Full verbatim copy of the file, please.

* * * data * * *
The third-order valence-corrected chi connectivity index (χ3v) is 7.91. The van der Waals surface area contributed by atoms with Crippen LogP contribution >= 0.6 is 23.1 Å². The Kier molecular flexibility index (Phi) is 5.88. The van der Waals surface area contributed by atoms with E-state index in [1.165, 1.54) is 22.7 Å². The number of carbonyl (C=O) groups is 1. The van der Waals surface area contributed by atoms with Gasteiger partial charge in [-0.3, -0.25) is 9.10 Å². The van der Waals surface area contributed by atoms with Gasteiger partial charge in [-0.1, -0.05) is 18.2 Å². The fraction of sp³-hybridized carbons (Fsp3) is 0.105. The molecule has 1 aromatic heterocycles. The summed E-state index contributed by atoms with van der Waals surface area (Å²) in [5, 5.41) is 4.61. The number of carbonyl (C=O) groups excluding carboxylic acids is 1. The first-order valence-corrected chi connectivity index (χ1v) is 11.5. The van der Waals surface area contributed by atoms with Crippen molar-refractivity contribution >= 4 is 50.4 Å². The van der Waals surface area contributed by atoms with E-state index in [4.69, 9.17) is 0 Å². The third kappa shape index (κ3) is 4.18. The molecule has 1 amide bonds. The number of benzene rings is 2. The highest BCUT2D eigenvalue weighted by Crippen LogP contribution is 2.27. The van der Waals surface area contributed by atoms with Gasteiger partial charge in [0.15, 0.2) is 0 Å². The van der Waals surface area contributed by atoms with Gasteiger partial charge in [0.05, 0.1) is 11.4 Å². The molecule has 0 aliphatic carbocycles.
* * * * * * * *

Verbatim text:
The third-order valence-corrected chi connectivity index (χ3v) is 7.91. The van der Waals surface area contributed by atoms with Crippen LogP contribution >= 0.6 is 23.1 Å². The Kier molecular flexibility index (Phi) is 5.88. The van der Waals surface area contributed by atoms with E-state index in [1.165, 1.54) is 22.7 Å². The number of carbonyl (C=O) groups is 1. The van der Waals surface area contributed by atoms with Gasteiger partial charge in [-0.3, -0.25) is 9.10 Å². The van der Waals surface area contributed by atoms with Gasteiger partial charge in [-0.1, -0.05) is 18.2 Å². The fraction of sp³-hybridized carbons (Fsp3) is 0.105. The molecule has 1 aromatic heterocycles. The summed E-state index contributed by atoms with van der Waals surface area (Å²) in [5, 5.41) is 4.61. The number of carbonyl (C=O) groups excluding carboxylic acids is 1. The first-order valence-corrected chi connectivity index (χ1v) is 11.5. The van der Waals surface area contributed by atoms with Crippen molar-refractivity contribution >= 4 is 50.4 Å². The van der Waals surface area contributed by atoms with E-state index in [4.69, 9.17) is 0 Å². The third kappa shape index (κ3) is 4.18. The molecule has 1 amide bonds. The number of benzene rings is 2. The highest BCUT2D eigenvalue weighted by Crippen LogP contribution is 2.27. The van der Waals surface area contributed by atoms with Gasteiger partial charge in [0.15, 0.2) is 0 Å². The van der Waals surface area contributed by atoms with Gasteiger partial charge in [0.05, 0.1) is 11.4 Å². The molecule has 0 aliphatic carbocycles.